Along with submitting the final draft of amendments to the Comprehensive Plan to the DC Council, the Office of Planning (OP) has also submitted a report on how the city's single-family zones can accommodate more density and the resulting impact on affordability and equity.
Half of DC's 10 planning areas include zones for detached single-family housing (SFZ), but Rock Creek West accounts for more than half of the city's detached SFZ land. As the Urban Land Institute pointed out last year, if 14% of these lots had an accessory dwelling unit (ADU) on them, this would achieve the city's housing production goals for the planning area. However, while ADUs were largely made by-right in residential zones in the 2016 zoning rewrite, fewer than fifty per year have been approved since.
Consequently, one of OP's recommendations is that the city explore how to remove barriers from and incentivize production of ADUs.
OP also addresses missing middle housing (MMH), wherein a variety of housing types are incorporated into low-density areas in a way that remains compatible with the neighborhood. Although Oregon and a few cities have recently made multiple units by-right in single-family zones, a concept that has also been considered this year in Maryland and Virginia, OP does not recommend the blanket approach for DC.
Because SFZ areas are some of the city's most racially-segregated, largely retaining the demographics established by restrictive covenants and discriminatory lending, the report recommends targeting gentle density for particular areas that would achieve equity goals.
"Incentivizing missing middle housing types in high-opportunity, high-cost single-family zones and single-family zones near transit could create more affordable housing options, address segregation and inequity, and moderate housing costs overall," the report explains.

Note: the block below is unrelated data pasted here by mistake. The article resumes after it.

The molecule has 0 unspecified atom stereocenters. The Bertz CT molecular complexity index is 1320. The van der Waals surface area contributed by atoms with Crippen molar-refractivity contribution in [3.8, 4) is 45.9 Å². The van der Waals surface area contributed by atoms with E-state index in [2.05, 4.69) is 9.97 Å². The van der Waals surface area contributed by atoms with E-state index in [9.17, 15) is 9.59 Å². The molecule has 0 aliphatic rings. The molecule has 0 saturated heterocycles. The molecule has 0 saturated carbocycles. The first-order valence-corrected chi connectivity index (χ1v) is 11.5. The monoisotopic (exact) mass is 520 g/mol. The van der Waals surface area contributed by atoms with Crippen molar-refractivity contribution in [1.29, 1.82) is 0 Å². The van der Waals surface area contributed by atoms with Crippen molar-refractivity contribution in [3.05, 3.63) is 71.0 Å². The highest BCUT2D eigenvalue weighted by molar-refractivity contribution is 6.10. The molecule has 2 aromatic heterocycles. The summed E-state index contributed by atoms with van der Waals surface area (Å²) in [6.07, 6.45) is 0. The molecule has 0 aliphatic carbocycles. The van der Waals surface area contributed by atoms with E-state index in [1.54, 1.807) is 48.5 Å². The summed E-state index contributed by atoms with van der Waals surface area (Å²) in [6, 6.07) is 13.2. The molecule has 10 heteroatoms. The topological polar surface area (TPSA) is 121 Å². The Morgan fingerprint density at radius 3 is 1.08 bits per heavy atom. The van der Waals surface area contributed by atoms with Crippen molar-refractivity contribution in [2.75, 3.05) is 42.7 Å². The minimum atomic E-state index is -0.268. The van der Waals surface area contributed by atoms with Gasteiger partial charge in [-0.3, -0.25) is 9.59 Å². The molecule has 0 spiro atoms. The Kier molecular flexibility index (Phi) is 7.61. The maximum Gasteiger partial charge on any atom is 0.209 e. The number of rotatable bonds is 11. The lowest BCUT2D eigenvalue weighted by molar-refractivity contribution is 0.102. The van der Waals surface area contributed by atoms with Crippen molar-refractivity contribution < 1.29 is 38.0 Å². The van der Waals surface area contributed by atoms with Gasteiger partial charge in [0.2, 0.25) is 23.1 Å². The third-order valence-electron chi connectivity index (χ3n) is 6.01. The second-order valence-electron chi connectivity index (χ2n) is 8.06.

The report concludes that diversifying housing options in the 72% of single-family lots that are within walking distance from a Metro station, or from a bus stop on a main corridor, will increase equitable access to opportunity while more fairly distributing housing citywide.
The report also notes that introduction of MMH will need to be balanced with retaining family-sized units (three or more bedrooms), 75% of which are single-family homes, particularly because families are already competing for these units with one- and two-person households with higher incomes.
The DC Council is expected to review, solicit feedback on, and adopt an amended Comp Plan this year.
See other articles related to: single-family zoning, single-family dwellings, rock creek west, restrictive covenants, redlining, racial equity, office of planning, missing middle housing, missing middle dc, missing middle, inequitable access, housing segregation, housing production targets, housing production, gentle density, exclusionary zoning, density, dc office of planning, dc comprehensive plan, comprehensive plan, comp plan, affordability, accessory dwellings, accessory dwelling units
This article originally published at http://dc.urbanturf.com/articles/blog/office-of-planning-recommends-gentle-density-in-transit-accessible-corridor/16763
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